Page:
Opposition to GM salmon has no scientific basis: researcher

Daniel MacEachern dmaceachern@thetelegram.com
Published on March 15, 2014
Memorial University professor Dr. Garth Fletcher is shown at his research lab at the Memorial University's Ocean Sciences Centre (Marine Lab) in Logy Bay-Middle Cove-Outer Cove. — Photo by Joe Gibbons/The Telegram

A scientist behind genetically modified salmon technology says new opposition to his work is misguided.
Dr. Garth Fletcher of Memorial University’s department of ocean scientists said Friday that two environmental groups opposed to the sale of AquAdvantage salmon for human consumption — currently being assessed by Health Canada — are rehashing old arguments that have no basis.

“They’ve been against it for about 20 years. They haven’t changed their minds. Of course it’s safe,” said Fletcher, one of the scientists whose work in the 1980s is being used by AquaBounty of Massachusetts, who want to sell the salmon in Canada., adding he finds it silly, not frustrating, to have to keep defending his work.

“They don’t have any scientific basis for their argument, and I’m a scientist. But you know, what can you do?” he said. “This is what they like to do, and it’s just part of human society, that there are those who are against things and those who are for them. They haven’t any argument that’s based on a scientific issue.”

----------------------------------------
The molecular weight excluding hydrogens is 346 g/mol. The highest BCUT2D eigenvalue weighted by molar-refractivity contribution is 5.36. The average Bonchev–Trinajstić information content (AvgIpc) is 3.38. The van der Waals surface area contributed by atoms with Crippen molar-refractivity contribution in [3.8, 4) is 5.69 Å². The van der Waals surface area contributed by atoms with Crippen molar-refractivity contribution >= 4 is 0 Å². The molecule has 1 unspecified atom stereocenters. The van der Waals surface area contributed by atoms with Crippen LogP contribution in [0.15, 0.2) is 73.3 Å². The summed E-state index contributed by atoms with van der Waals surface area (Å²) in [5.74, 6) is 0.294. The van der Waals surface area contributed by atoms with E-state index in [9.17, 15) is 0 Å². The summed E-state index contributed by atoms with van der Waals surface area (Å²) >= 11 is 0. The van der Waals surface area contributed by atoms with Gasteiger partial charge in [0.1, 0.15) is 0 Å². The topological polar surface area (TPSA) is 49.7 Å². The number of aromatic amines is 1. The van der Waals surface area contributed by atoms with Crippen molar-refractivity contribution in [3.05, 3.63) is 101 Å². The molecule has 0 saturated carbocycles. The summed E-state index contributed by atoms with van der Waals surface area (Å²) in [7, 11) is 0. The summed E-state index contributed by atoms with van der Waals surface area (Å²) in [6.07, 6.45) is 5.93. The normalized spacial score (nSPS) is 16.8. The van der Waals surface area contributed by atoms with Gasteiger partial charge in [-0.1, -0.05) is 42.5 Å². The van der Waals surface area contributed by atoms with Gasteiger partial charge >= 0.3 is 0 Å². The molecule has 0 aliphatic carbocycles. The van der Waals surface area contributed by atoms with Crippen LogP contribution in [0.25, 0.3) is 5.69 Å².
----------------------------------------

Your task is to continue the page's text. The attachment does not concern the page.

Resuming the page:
As reported by The Telegram on Friday, the Halifax-based Ecology Action Centre and the Vancouver-based Living Oceans Society have accused the federal government of not following the proper process in allowing AquaBounty to produce AquAdvantage eggs in Prince Edward Island, and of being secretive about the assessment of the salmon flesh. If the federal government allows the sale, it would be the first time genetically modified meat has been approved for human consumption in Canada.

Fletcher said he’s confident Health Canada will give the meat the go-ahead, but he’s unsure whether it will be a tough sell in the marketplace. “You have all these groups that are against it in general,” he said. “It doesn’t matter if it’s here or in the United States.”

But he noted AquaBounty’s counting on it being successful.

“It’s really the company that takes the risk. That’s what they’re doing,” he said.

“One would like to think the product will get to the marketplace. I can’t tell you how successful the product will be as a commercial venture, because that’s a marketplace thing.”

 

dmaceachern@thetelegram.com

Twitter: @TelegramDaniel